I’d say either try those Nicotine patches or cut back slowly until you finally quit. I’ve never smoked but I know what they can do.

One small note for those who may not konw.
If you stop smoking even for many years you still have more chances to smoke again than someone who has never smoked before.
Also some people were helped to give up smoking after a sad event connected to smoking(I personally know a guy who give up smoking as his father died from smoking…)
If you feel that you need a sock to give up smoking see this:


The lungs of a smoker(rotten and black) and the lungs of a non smoker

Also by smoking you increae your chances to get cancer ,liver problems,thrombosis and many other probelms.


Also do a small search in google if you want learn more about illnesses related to smoking

drink lotsa mint tea :wink:
im a smoker, but when ever i drink mint tea, i rely don’t want any siggies at all, tho it will take alot of tea :smiley:

apparently one good way, is one night, get maybe 5-10 times as many fags as you would usually smoke, then force yourself to smoke them all-youll feel really bad doing it, but after that you will find smoking the most repulsive thing ever, and won’t be able to stand it anymore.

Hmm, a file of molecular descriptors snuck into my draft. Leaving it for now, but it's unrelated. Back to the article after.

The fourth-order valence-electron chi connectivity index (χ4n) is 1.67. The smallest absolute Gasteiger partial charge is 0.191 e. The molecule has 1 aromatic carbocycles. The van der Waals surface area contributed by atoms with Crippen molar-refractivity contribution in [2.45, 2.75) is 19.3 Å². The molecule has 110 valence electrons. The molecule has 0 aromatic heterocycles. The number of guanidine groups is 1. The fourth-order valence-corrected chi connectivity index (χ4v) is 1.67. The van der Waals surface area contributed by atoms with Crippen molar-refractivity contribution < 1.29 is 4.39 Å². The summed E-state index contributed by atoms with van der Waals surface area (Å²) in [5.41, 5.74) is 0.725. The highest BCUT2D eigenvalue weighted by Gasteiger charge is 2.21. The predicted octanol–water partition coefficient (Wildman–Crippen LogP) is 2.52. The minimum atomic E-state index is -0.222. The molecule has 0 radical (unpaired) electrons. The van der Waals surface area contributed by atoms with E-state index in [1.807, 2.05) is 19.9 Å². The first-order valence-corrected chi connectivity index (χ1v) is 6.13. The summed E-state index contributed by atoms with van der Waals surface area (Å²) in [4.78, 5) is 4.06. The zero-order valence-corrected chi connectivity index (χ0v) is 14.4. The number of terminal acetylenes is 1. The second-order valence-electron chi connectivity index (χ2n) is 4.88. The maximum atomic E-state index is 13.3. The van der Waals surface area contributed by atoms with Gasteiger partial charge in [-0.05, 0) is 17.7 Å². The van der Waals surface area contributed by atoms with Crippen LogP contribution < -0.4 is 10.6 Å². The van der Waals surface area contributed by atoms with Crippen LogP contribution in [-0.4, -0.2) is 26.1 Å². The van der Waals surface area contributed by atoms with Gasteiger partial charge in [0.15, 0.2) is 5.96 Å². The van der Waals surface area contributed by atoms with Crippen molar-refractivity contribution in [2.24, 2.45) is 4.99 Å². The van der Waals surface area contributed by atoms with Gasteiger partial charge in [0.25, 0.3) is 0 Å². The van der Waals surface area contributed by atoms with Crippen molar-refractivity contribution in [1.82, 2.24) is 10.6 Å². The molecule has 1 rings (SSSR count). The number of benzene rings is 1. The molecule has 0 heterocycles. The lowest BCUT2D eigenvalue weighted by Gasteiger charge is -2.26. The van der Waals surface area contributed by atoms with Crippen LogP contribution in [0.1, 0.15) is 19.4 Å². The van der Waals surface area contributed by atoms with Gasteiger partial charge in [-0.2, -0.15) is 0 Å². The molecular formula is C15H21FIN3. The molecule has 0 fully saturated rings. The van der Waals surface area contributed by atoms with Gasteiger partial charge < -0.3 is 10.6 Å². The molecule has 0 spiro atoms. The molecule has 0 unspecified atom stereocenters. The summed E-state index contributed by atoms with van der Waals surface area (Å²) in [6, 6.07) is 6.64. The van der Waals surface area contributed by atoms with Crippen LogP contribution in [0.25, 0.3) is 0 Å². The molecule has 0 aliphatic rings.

No guarantees though :stuck_out_tongue:

Have spent 19 years working on destroying my lungs and various other internal organs. Daft as it sounds until I discovered Blender and clean air [Ztony don’t allow us to speak religion so I’ll avoid that tangent] Now I loath smokers big time. Was last at the Blender conference dinner and not one smoker at our table! And even another vegetarian!! Life is good = if only you can see it that way [through the smoke screens that is] Good luck!

Lol! A few years ago I tried that. I actually thought that I succesfully gave up cigarettes, until I realised that I simply could never go out to see clients, etc, being stoned all day. Blue eyes don’t hide the level of ganja in your system too well.
Anyway, for now, I’ve decided to just get used to smoking about 10 a day. Then I’ll see about the next step. I think the plan that Capt. Jack followed makes quite a bit of sense to me.
Off-topic: It is interesting to note that here in South Africa, the richest man in the country was always Anton Rupert. He pasted away some months ago. He made his money by being the first man in the country to mass-produce cigarettes. His company, Rembrandt still controlls the cigarette industry here. He used to live about 100 meters from our house when I was a kid, in Stellenbosch and was also a personal friend of Nelson Mandela, F.W. de Clerk, etc. I always found it interesting how many people honoured him here. Even the church used to love him, quickly forgetting how he made his money. Of course, he donated a lot of money to many institutions, like the church, ANC, and even built several lung cancer hospitals!

I quit by seizing the day.

Somedays, I would wake up, and know there was no way I was going to quit. Other days, I would wake up, and think, hmm, I might have a chance.

This meant, usually, I would not save a smoke for the morning, just in case a day would come along where I would wake up and think, “today might be the day”

I havene’t smoked for over a year, and I still crave them, I suspect I always will.

BTW, to me, cold turkey has always been the only way. (i have quit for over a year three times)